Assessing Land Deformation and Sea Encroachment in the Nile Delta: A Radar Interferometric and Modeling Approach
Date of Award
Doctor of Philosophy
Dr. Mohamed Sultan
Dr. Alan Kehew
Dr. Michelle Kominz
Dr. Richard Becker
persistent scatter interferometry, Nile Delta, sea level rise, flexure zone, subsidence, hinge line
Many of the deltas of the world are experiencing land deformation, subsidence or uplift of landmass, due to natural or anthropogenic causes, or a combination of both processes and causes. These deltaic settings are densely populated and border some of our world’s largest water bodies (oceans and seas). The land deformation, especially the subsidence component, when combined with the climate change-induced sea level rise, coastal erosion, and other anthropogenic drivers, will undoubtedly impact the population and economy of coastal areas of deltas. For the Nile Delta of Egypt, the land deformation processes and the factors that control the deformation processes were investigated using an integrated approach (remote sensing, geology, hydrogeology, and geodesy). Moreover, the impact of sea level rise and land deformation on the coastal areas and communities was assessed by simulating sea encroachment scenario and measuring ongoing deformation.
Persistent scatterer interferometric analyses were conducted on a stack of 84 Envisat ASAR scenes spanning 7 years (2004 to 2010) over the entire Nile Delta of Egypt and surroundings (area: 40,416 km2) to monitor the ongoing spatial and temporal land deformation,identify the factors controlling the deformation, and model the interplay between sea level rise and land subsidence to identify areas and populations threatened by sea encroachment by the end of the 21st century. Findings include: (a) general patterns of subsidence (average rate: −2.4mm/yr) in the northern delta, near-steady to slight subsidence in the southern delta (average rate: 0.4 mm/yr), separated by a previously mapped flexure zone (minimum width: 20–40 km) undergoing uplift (average rate: 2.5 mm/yr); (b) high subsidence rates (up to −8.9 mm/yr) over the north-central and northeastern delta (area: ~4815 km2), possibly due to compaction of recent(old), thick (>5m) silt and clay-rich Holocene sediments; (c) the terminus and bifurcation points of the now defunct distributaries of the Nile where thick accumulation of compressible sediments are anticipated also show high subsidence rates (up to −7.8 mm/yr); the paleo-distributaries were delineated using high-resolution digital elevation model (10 m horizontal resolution) extracted from 195 high-resolution (1:25,000 scale; 0.5 m contour interval) topographic map sheets, ; (d) high subsidence rates (up to −9.7 mm/yr) in areas where the highest groundwater extraction rates were reported in southern delta (Menoufia governorate) and in reclaimed desert land in the western delta (Beheira governorate); (e) high subsidence rates (up to −9.7 mm/yr) over onshore gas fields, notably the Abu Madi gas field, where high gas extractionrates have been recorded; (f) using extracted deformation rates, high-resolution TanDEM-X digital elevation model, a eustatic sea level rise of 0.4 m, and applying a bathtub inundation model, an estimated 2660 km2 in northern delta will be inundated by year 2100.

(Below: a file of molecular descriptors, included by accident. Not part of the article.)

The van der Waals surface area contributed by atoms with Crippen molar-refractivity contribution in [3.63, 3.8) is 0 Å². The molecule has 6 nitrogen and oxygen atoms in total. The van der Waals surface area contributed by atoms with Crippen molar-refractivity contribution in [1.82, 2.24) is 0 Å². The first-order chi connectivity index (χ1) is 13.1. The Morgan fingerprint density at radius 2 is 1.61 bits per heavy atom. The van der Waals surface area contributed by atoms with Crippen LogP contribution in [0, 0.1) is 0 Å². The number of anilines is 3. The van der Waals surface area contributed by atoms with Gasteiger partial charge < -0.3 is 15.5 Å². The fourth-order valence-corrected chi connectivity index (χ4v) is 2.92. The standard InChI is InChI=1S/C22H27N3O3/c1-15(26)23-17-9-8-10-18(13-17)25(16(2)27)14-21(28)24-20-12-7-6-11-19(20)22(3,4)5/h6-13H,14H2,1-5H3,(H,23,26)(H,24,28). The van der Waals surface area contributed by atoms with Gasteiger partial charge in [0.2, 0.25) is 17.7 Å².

Gebremichael, Esayas Gebrekidan, "Assessing Land Deformation and Sea Encroachment in the Nile Delta: A Radar Interferometric and Modeling Approach" (2018). Dissertations. 3371.